A few minutes after pushing off toward Upton, I got a response from a WS host who was only ~30 miles from me. I’d already done a not-easy 30, with some painful spots already, but I thought it was early enough and I could make it. I spoke with Tom on the phone, who agreed to meet me near his job and offered to ride back with me on his bicycle to his home to meet his wife Kathy, their Corgi, and crash there for the night.  

When I finally got to the Westborough/Marlborough area at the Assabet Valley Rail Trail after huffing and puffing up one last ledge, I saw a friendly face waiting patiently to greet me. Tom was on a Trek also, and it was outfitted with a high-visibility tall flag, two bright red rear flashers, a large organe circle blinker like the kind on traffic cones sometimes, and a blinking red rearlight system. Easy to talk to and genuine, he was also very knowledgeable about the area, and on the scenic cruise downhill, he explained a bit about the history of the rail trail that we were on, the town, the military bunkers we rode past in the woods, and about some of the wildlife in the area. I also learned about his own epic cross-country ride from Alaska to Florida! Epic. His wife Kathy had also traveled part of the TransAm around the time of the Bikecentennial. I felt so lucky to have been given the opportnity to be welcomed by such cool and interesting people.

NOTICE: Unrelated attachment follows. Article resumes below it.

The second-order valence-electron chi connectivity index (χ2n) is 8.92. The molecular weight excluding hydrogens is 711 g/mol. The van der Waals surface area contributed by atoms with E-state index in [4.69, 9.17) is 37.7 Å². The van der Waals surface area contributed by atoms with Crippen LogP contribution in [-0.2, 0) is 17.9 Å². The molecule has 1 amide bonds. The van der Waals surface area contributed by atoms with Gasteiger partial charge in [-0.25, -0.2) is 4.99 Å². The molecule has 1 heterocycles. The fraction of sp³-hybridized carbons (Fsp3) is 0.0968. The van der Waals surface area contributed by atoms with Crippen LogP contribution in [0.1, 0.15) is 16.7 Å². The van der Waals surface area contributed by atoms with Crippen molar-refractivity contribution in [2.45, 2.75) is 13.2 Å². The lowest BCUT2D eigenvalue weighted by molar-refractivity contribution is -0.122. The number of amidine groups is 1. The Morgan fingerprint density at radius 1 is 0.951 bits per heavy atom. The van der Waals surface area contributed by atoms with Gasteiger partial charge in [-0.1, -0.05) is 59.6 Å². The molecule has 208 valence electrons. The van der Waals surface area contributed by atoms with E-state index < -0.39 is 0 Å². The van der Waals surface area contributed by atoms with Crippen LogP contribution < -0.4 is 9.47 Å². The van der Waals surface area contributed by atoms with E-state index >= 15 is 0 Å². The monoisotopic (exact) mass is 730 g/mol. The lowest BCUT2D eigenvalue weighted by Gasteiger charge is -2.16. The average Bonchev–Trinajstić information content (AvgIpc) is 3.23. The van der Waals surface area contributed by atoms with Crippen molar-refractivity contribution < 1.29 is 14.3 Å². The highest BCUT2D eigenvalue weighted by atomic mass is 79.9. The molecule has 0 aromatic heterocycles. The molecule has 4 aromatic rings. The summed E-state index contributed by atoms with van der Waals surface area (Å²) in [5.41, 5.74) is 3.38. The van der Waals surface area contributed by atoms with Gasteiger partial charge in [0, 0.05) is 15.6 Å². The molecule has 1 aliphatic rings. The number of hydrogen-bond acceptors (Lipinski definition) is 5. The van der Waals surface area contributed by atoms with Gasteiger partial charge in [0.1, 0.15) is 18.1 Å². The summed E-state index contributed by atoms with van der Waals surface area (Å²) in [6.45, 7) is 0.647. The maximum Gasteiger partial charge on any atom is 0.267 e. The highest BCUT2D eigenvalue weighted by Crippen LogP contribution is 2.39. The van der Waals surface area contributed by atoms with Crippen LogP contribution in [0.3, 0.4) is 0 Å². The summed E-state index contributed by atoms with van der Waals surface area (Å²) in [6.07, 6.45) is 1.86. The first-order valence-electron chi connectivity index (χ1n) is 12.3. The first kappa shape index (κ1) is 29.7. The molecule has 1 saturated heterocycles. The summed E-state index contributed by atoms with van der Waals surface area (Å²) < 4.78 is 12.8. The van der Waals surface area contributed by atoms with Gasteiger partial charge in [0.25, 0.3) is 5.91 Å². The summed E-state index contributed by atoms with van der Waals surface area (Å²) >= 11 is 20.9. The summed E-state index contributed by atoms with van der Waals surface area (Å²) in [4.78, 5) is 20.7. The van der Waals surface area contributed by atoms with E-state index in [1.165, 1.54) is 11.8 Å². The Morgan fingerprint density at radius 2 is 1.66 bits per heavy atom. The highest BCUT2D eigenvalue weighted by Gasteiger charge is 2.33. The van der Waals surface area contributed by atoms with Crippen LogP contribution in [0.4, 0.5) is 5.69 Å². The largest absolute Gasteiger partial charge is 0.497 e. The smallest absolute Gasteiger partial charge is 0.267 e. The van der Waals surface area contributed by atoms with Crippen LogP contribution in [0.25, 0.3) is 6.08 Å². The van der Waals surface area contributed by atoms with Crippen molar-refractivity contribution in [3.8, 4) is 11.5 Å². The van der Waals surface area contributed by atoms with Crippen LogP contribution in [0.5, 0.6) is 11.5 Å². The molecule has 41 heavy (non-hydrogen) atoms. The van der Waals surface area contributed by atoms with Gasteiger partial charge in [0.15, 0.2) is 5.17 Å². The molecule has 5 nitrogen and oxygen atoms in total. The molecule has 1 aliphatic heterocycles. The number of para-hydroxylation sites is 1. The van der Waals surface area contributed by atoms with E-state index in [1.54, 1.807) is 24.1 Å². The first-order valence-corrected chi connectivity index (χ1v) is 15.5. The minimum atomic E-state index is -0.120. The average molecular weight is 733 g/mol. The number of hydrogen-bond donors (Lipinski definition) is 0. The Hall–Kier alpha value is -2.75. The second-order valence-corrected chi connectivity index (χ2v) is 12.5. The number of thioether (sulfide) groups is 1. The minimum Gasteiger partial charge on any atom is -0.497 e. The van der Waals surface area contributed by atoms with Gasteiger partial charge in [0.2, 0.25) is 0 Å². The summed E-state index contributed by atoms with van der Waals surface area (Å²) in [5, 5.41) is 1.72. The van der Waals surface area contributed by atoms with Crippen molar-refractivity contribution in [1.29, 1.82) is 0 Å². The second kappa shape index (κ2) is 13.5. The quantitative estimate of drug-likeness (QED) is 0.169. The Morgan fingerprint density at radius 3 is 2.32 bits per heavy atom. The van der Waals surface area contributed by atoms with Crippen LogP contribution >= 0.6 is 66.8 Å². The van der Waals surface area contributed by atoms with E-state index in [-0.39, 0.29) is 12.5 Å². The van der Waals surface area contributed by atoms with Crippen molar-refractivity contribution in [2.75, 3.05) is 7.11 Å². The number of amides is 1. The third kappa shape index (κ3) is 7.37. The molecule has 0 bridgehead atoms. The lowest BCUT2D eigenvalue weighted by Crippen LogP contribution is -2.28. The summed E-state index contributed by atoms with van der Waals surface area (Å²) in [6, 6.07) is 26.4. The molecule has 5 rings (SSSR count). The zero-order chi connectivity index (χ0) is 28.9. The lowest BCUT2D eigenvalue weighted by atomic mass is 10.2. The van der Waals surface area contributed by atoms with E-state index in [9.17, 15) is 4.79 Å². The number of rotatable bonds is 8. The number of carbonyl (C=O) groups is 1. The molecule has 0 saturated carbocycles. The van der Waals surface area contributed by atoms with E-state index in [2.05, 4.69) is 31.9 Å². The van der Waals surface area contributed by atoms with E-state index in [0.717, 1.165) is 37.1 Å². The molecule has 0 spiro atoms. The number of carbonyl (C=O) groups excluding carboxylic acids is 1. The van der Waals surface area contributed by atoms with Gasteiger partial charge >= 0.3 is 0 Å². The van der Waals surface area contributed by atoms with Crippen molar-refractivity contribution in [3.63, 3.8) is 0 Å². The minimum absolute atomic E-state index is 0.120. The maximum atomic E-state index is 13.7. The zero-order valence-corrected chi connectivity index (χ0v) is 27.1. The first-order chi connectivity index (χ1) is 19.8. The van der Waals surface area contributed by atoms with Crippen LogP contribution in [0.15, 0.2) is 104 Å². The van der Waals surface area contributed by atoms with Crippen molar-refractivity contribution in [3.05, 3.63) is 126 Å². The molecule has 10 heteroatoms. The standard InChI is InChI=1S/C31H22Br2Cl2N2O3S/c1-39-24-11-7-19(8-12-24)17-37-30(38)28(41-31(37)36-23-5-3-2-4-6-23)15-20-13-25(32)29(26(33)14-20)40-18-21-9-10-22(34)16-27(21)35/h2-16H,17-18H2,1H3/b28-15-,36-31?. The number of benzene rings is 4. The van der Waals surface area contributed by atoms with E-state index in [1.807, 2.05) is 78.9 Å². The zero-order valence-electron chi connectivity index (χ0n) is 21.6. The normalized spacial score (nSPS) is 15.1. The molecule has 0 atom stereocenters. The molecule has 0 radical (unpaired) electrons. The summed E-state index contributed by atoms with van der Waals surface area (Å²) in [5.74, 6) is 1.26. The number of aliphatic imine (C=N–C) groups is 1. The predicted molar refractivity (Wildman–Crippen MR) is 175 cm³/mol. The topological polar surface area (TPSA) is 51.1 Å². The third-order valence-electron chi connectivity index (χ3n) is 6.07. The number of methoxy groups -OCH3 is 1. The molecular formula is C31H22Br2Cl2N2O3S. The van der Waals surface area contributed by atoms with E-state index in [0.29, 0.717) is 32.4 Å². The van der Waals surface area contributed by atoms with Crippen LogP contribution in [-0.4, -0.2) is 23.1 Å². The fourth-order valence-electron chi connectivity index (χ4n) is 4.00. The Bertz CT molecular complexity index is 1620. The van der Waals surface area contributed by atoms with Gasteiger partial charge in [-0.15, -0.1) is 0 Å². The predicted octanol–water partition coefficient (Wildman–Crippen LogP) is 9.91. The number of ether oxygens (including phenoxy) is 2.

And then we got to this lovely house in the woods, and they had a POOL. Oh yes I was definitely jumping in, even though I’d been warned it was only 61º. It was a good shock to the system after all of those sweaty hills climbed. Tom had also told me some about contra dances and that there was a great one happening tonight nearby. Even though I’d cycled 68 miles, hitting the 400 total mile marker today, there was no way that I was going to miss this! 

First, Petunia played with her new friend and did some running too, and my generous host prepared a lovely dish of whole wheat pasta, sauce with yummy tempeh, and a side of califlower. With a delectable nutrient rush filling my veins, I had a nice warm shower, changed into a tee shirt, shorts, and my non-bike shoes, and away we went!